One sales technique of recruiters is to make the mark dissatisfied with what they presently have. “You shouldn’t settle for this, you should have a bigger house (photo shown) or, top-of-the line car (photos of Rolls Royce) and be able to enjoy life” (photos shown of tropical paradise complete with palms and bikini-clad girls).

At a service I did at Trinity Assembly of God in Charlotte, Pastor Calvin Bacon introduced me to Dexter Yeager who had become a close friend of Jim Bakker host of The PTL Club. Yeager had become a legend of sorts. In his forties, he had found himself out of work,  joined AMWAY and amassed a fortune, along with several banks he acquired. Now he had the best of everything, including a fleet of limousines for his personal use.

Yeager had the unusual habit of carrying a shoulder satchel. “Take a look inside,” he invited me. I reached in and came out with a fist full of one hundred dollar bills. “Good Lord,” I exclaimed, “How much is in there?”

“Fifteen-twenty thousand dollars,” he answered nonchalantly. “This is my pocket money.”

It was Yeager who corrupted Jim Bakker by convincing him he should not be satisfied with what he had. Jim so admired Yeager, his lifestyle and the money he was able to make utilizing the AMWAY pryamid sales scheme, that Jim let Yeager sign him up as an AMWAY representative. He then began to hustle each studio audience, usually about 200 a day that came to the telecast.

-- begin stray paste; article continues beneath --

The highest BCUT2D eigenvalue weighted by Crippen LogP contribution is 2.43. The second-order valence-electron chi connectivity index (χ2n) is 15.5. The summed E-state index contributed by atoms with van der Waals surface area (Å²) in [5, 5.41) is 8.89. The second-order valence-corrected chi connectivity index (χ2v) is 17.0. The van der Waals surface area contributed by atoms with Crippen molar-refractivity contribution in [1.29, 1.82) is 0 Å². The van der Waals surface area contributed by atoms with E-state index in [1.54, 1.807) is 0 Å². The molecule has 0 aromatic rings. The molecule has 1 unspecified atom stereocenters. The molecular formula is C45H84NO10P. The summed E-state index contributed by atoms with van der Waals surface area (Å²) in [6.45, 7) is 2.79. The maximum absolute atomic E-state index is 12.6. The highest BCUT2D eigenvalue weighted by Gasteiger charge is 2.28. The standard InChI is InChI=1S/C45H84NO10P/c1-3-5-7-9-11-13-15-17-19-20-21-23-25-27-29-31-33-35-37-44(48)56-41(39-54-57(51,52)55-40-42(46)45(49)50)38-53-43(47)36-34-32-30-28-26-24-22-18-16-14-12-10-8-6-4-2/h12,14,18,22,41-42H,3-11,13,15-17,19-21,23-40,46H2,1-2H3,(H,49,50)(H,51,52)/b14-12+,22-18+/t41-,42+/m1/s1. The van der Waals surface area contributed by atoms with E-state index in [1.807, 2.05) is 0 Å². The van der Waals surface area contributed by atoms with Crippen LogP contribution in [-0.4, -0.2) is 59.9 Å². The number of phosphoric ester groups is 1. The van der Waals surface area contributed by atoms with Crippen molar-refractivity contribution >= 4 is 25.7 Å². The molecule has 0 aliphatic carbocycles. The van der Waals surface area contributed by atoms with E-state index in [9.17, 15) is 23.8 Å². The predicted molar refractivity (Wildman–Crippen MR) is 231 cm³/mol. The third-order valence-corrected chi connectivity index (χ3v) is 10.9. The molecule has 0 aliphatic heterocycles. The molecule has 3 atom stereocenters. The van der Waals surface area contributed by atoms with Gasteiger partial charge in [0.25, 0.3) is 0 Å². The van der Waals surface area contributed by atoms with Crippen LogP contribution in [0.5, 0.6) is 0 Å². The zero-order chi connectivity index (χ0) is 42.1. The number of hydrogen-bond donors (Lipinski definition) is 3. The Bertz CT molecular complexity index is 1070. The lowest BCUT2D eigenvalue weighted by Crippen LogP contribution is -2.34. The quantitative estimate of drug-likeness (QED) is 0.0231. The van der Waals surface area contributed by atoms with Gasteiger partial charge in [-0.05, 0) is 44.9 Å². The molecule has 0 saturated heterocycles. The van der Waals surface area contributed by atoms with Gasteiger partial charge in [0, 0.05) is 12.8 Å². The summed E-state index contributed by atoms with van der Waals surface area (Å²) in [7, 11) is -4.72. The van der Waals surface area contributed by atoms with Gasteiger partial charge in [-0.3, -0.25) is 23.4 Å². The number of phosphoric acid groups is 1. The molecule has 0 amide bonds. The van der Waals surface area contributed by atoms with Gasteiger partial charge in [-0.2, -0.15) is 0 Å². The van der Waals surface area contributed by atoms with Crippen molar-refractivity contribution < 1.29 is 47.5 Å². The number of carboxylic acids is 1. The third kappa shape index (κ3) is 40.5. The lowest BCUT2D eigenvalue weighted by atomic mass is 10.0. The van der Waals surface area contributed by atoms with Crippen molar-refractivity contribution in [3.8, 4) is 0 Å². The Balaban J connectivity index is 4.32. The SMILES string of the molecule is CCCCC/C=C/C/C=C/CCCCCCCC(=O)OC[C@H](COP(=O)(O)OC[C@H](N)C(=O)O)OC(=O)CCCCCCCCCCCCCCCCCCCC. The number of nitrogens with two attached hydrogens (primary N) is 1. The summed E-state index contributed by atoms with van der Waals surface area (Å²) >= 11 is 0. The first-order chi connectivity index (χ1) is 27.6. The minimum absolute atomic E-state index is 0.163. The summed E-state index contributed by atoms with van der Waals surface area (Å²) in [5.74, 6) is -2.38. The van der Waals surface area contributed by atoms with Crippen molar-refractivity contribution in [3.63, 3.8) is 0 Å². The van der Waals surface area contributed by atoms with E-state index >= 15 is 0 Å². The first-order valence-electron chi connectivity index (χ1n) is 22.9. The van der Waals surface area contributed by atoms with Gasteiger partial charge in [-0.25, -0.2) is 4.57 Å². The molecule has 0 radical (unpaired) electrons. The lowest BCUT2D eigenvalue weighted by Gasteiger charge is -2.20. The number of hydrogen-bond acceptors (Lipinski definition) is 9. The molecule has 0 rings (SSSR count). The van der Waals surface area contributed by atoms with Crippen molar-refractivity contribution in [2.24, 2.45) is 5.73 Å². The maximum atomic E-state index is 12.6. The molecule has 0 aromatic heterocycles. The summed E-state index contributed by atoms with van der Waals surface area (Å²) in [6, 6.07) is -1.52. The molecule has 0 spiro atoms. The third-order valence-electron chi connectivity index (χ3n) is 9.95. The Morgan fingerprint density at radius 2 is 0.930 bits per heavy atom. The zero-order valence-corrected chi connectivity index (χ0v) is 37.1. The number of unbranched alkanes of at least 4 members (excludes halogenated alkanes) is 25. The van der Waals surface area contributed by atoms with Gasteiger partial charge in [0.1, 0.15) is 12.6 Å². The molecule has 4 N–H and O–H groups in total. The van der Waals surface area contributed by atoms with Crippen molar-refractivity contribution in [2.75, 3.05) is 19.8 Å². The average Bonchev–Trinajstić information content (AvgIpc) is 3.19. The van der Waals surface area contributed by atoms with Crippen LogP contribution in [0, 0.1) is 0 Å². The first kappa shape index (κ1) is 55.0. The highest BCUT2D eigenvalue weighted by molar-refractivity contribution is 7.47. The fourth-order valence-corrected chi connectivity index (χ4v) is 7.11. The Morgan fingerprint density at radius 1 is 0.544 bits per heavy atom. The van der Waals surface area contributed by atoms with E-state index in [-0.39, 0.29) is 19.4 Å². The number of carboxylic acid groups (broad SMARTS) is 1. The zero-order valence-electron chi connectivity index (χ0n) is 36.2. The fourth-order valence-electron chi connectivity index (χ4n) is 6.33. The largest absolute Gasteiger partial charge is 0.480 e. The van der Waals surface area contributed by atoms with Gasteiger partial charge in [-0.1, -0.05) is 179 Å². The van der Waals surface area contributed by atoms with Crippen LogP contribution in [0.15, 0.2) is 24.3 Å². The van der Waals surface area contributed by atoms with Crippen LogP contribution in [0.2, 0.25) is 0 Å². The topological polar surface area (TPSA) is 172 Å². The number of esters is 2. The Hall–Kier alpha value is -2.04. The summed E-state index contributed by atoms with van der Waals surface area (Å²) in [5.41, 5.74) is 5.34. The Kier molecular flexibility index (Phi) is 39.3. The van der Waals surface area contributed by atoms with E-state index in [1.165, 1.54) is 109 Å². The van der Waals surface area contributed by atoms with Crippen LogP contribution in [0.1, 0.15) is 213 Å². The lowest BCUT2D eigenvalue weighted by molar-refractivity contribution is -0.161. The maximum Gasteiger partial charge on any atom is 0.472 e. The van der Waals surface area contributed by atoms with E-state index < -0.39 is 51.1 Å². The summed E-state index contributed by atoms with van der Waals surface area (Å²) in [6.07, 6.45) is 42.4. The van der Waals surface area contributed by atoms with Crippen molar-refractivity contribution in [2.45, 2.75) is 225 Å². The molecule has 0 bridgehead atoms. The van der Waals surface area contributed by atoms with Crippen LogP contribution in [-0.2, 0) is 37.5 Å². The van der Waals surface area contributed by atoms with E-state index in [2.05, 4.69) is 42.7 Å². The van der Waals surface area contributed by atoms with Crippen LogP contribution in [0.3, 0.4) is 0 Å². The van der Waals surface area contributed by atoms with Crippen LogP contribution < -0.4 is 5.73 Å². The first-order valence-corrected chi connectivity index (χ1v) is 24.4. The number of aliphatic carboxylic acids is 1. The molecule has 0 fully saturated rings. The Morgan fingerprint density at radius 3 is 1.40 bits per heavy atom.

Checking internet sites later, I found one that had a stock of Apologetics books. That was a subject of interest since a concentration on my Bachelor’s Degree would be Apologetics.

When I went on the Website I learned it was a news and products site owned by DeVos. As I started checking through, I found a whole section devoted to vicious attacks against me, with not one truthful “fact.” I was ready to sue him and had three lawyers ready to take the case pro-bono. Even though I could have won. I withdrew the case thinking this will just give more “proof”  to atheists that Christianity is bad.

I called Devos’ office. He would not talk to me, his staff was rude, and his secretary screamed at me. This was not a novelty. When I tried to call Ray Rachels, the L.A. District Superintendent of AG,  his sweet, cute little secretary screamed at me. I kid you not.

Smith Wigglesworth, a totally Spirit Filled man was once taken to visit an asylum for the criminally insane—inmates with the definite spirit of Satan within them. As he entered a door at one end of the huge room, all the inmates began screaming, yelling and pounding the bars of their cells with metal cups. When Wigglesworth went out the door on the other end, the inmates suddenly quieted down and were at peace. Ironically, this shows a distinct similarity as the Spirit of Satan clashes with the spirit of God, causing chaos and screaming..

After my introduction to Dexter Yeager by Pastor Bacon, Yeager announced that he wanted to take Pastor and Mrs. Bacon, and me to dinner as his guest. I very much looked forward to that dinner. One of his posh limousines pulled up, and away we went…to Perkin’s Pancake House.

Upcoming: The Question: Why Would You Stay in Christianity?